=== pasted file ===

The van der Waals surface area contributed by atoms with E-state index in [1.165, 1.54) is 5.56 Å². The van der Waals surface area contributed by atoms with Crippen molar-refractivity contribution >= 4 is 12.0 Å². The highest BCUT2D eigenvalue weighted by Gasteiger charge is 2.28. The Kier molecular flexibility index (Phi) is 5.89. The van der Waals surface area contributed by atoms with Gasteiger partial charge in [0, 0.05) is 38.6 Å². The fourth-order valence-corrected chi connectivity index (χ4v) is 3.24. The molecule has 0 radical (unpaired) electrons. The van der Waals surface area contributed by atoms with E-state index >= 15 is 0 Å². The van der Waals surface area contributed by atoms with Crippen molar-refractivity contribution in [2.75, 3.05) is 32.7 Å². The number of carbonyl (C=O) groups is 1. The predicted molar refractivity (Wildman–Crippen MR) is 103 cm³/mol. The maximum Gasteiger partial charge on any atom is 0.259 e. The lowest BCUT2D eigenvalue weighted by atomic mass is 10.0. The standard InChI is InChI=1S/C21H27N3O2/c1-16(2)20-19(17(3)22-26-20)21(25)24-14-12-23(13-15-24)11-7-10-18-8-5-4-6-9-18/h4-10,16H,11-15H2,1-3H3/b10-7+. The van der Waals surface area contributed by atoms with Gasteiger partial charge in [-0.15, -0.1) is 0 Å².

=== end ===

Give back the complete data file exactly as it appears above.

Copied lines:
The van der Waals surface area contributed by atoms with E-state index in [1.165, 1.54) is 5.56 Å². The van der Waals surface area contributed by atoms with Crippen molar-refractivity contribution >= 4 is 12.0 Å². The highest BCUT2D eigenvalue weighted by Gasteiger charge is 2.28. The Kier molecular flexibility index (Phi) is 5.89. The van der Waals surface area contributed by atoms with Gasteiger partial charge in [0, 0.05) is 38.6 Å². The fourth-order valence-corrected chi connectivity index (χ4v) is 3.24. The molecule has 0 radical (unpaired) electrons. The van der Waals surface area contributed by atoms with E-state index >= 15 is 0 Å². The van der Waals surface area contributed by atoms with Crippen molar-refractivity contribution in [2.75, 3.05) is 32.7 Å². The number of carbonyl (C=O) groups is 1. The predicted molar refractivity (Wildman–Crippen MR) is 103 cm³/mol. The maximum Gasteiger partial charge on any atom is 0.259 e. The lowest BCUT2D eigenvalue weighted by atomic mass is 10.0. The standard InChI is InChI=1S/C21H27N3O2/c1-16(2)20-19(17(3)22-26-20)21(25)24-14-12-23(13-15-24)11-7-10-18-8-5-4-6-9-18/h4-10,16H,11-15H2,1-3H3/b10-7+. The van der Waals surface area contributed by atoms with Gasteiger partial charge in [-0.15, -0.1) is 0 Å².